<img src="https://d5nxst8fruw4z.cloudfront.net/atrk.gif?account=iA1Pi1a8Dy00ym" style="display:none" height="1" width="1" alt="" />
You are viewing an older version of this Concept. Go to the latest version.

# Pressure in Fluids

## The amount of force acting on a given area. Pressure = Force/Area

Estimated3 minsto complete
%
Progress
Practice Pressure in Fluids

MEMORY METER
This indicates how strong in your memory this concept is
Progress
Estimated3 minsto complete
%
Shot from a Cannon

### Shot from a Cannon

Credit: terren in virginia
Source: http://www.flickr.com/photos/8136496@N05/4289510096/

These rainbows O’s swimming in a bowl of milk are a familiar morning sight. They are a popular breakfast cereal. You may eat them yourself. If so, you’re far from alone.

#### Amazing but True!

• Amazingly, Americans eat nearly three billion boxes of breakfast cereal every year! But few people know how the cereals are made.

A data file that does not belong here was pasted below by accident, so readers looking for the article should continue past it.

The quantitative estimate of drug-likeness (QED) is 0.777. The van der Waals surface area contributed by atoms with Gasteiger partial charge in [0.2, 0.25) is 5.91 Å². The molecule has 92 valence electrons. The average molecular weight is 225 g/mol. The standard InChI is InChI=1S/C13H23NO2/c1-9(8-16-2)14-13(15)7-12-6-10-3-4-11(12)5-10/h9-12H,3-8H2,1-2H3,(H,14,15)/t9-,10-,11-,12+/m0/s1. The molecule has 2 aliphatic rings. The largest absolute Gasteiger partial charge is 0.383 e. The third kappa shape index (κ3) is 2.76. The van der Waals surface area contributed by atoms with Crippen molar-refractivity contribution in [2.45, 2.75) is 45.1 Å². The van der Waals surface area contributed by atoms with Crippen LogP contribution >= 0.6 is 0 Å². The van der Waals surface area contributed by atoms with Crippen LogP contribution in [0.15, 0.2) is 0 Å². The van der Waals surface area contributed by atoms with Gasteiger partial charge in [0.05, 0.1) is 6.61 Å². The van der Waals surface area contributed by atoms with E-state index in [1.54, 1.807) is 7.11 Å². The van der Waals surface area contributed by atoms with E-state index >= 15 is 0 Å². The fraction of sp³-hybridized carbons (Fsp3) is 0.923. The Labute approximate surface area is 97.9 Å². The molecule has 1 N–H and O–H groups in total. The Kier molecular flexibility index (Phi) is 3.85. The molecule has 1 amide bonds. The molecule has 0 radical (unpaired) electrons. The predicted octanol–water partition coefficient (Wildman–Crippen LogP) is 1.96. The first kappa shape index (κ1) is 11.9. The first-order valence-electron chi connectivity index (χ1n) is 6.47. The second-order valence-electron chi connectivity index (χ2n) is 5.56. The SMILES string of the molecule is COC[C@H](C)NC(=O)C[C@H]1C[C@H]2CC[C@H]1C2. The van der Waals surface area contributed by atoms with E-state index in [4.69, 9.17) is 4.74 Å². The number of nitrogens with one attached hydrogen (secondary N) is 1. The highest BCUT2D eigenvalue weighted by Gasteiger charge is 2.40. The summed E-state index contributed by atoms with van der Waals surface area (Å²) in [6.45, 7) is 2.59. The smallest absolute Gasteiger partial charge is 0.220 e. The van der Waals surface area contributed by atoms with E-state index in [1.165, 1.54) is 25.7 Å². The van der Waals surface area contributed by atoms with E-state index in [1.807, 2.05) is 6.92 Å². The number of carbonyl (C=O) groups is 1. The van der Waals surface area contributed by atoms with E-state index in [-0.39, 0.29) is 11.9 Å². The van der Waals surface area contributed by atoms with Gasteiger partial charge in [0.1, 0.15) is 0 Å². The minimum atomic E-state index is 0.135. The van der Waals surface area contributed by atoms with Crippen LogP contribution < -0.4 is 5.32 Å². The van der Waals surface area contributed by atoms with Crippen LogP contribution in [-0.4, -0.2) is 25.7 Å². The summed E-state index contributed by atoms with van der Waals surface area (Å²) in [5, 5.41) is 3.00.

• Credit: Rich Mitchell
Source: http://www.flickr.com/photos/mtchlra/12199275603/

The cereal section is often one of the larger sections at a supermarket [Figure2]

• What’s the science behind those sweet and colorful puffs and flakes? Believe it not, cereals used to be shot from an actual cannon!
• You can learn how by going on a virtual field trip at the following Web site. You’ll visit the very first exhibit of the fledgling New York Museum of Food and Drink. You’ll see puffed rice exploding from a cannon in slow motion. You can also view photos from the exhibit and read all about it here: http://www.popsci.com/technology/article/2013-06/exclusive-video-exploding-rice-puffs

#### Show What You Know

1. Describe how puffed cereals were originally made.
2. Popcorn is a good model for how breakfast cereals are made. Explain why.
3. A well-known breakfast cereal makes distinctive sounds when milk is poured over it. It “snaps, crackles, and pops.” Explain why.
4. The way breakfast cereals are made shows how pressure affects changes of state. Describe how pressure affects the temperature at which a liquid changes to a gas.
5. What explains the relationship in question 4 at the molecular level?

### Notes/Highlights Having trouble? Report an issue.

Color Highlighted Text Notes